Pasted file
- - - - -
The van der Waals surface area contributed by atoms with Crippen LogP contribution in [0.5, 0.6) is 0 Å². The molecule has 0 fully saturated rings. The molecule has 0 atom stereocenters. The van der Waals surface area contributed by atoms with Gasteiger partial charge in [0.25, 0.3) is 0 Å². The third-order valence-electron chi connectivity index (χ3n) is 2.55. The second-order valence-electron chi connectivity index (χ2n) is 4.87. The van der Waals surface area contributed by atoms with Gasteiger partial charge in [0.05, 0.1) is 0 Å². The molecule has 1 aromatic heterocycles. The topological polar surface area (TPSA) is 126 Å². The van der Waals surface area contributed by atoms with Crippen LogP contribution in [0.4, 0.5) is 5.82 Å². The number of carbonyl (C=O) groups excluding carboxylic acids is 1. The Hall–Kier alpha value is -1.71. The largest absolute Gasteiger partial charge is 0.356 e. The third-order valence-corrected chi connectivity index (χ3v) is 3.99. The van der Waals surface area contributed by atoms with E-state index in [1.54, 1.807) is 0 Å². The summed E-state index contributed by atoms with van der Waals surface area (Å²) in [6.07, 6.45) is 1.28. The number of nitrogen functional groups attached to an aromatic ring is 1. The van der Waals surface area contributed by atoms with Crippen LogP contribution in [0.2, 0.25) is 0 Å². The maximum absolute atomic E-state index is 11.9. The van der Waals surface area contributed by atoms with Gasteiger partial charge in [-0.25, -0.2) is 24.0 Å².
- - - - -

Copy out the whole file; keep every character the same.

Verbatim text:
The van der Waals surface area contributed by atoms with Crippen LogP contribution in [0.5, 0.6) is 0 Å². The molecule has 0 fully saturated rings. The molecule has 0 atom stereocenters. The van der Waals surface area contributed by atoms with Gasteiger partial charge in [0.25, 0.3) is 0 Å². The third-order valence-electron chi connectivity index (χ3n) is 2.55. The second-order valence-electron chi connectivity index (χ2n) is 4.87. The van der Waals surface area contributed by atoms with Gasteiger partial charge in [0.05, 0.1) is 0 Å². The molecule has 1 aromatic heterocycles. The topological polar surface area (TPSA) is 126 Å². The van der Waals surface area contributed by atoms with Crippen LogP contribution in [0.4, 0.5) is 5.82 Å². The number of carbonyl (C=O) groups excluding carboxylic acids is 1. The Hall–Kier alpha value is -1.71. The largest absolute Gasteiger partial charge is 0.356 e. The third-order valence-corrected chi connectivity index (χ3v) is 3.99. The van der Waals surface area contributed by atoms with E-state index in [1.54, 1.807) is 0 Å². The summed E-state index contributed by atoms with van der Waals surface area (Å²) in [6.07, 6.45) is 1.28. The number of nitrogen functional groups attached to an aromatic ring is 1. The van der Waals surface area contributed by atoms with Crippen LogP contribution in [0.2, 0.25) is 0 Å². The maximum absolute atomic E-state index is 11.9. The van der Waals surface area contributed by atoms with Gasteiger partial charge in [-0.25, -0.2) is 24.0 Å².